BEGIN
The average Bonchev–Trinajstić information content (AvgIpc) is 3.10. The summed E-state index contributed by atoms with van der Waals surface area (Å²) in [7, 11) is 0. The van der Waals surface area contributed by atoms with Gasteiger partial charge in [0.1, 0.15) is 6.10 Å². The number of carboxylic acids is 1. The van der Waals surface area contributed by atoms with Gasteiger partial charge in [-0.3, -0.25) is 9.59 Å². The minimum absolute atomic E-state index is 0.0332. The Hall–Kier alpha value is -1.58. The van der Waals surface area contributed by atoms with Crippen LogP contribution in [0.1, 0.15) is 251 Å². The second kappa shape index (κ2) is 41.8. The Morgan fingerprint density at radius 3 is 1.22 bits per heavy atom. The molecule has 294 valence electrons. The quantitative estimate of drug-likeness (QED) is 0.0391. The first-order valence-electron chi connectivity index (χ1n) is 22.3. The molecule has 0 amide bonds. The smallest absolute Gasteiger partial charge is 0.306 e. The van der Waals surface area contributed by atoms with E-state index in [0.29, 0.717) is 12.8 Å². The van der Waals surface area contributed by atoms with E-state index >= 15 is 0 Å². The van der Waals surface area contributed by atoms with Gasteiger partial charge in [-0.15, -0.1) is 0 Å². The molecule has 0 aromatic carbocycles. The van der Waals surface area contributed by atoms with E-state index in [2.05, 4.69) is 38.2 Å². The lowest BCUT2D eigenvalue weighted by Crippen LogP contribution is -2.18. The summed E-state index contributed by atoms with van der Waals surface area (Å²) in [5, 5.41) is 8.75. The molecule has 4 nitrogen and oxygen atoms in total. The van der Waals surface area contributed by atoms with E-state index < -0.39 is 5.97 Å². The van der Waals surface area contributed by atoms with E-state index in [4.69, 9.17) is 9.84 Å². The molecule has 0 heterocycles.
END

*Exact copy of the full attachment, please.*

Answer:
The average Bonchev–Trinajstić information content (AvgIpc) is 3.10. The summed E-state index contributed by atoms with van der Waals surface area (Å²) in [7, 11) is 0. The van der Waals surface area contributed by atoms with Gasteiger partial charge in [0.1, 0.15) is 6.10 Å². The number of carboxylic acids is 1. The van der Waals surface area contributed by atoms with Gasteiger partial charge in [-0.3, -0.25) is 9.59 Å². The minimum absolute atomic E-state index is 0.0332. The Hall–Kier alpha value is -1.58. The van der Waals surface area contributed by atoms with Crippen LogP contribution in [0.1, 0.15) is 251 Å². The second kappa shape index (κ2) is 41.8. The Morgan fingerprint density at radius 3 is 1.22 bits per heavy atom. The molecule has 294 valence electrons. The quantitative estimate of drug-likeness (QED) is 0.0391. The first-order valence-electron chi connectivity index (χ1n) is 22.3. The molecule has 0 amide bonds. The smallest absolute Gasteiger partial charge is 0.306 e. The van der Waals surface area contributed by atoms with E-state index in [0.29, 0.717) is 12.8 Å². The van der Waals surface area contributed by atoms with E-state index >= 15 is 0 Å². The van der Waals surface area contributed by atoms with Gasteiger partial charge in [-0.15, -0.1) is 0 Å². The molecule has 0 aromatic carbocycles. The van der Waals surface area contributed by atoms with E-state index in [2.05, 4.69) is 38.2 Å². The lowest BCUT2D eigenvalue weighted by Crippen LogP contribution is -2.18. The summed E-state index contributed by atoms with van der Waals surface area (Å²) in [5, 5.41) is 8.75. The molecule has 4 nitrogen and oxygen atoms in total. The van der Waals surface area contributed by atoms with E-state index < -0.39 is 5.97 Å². The van der Waals surface area contributed by atoms with E-state index in [4.69, 9.17) is 9.84 Å². The molecule has 0 heterocycles.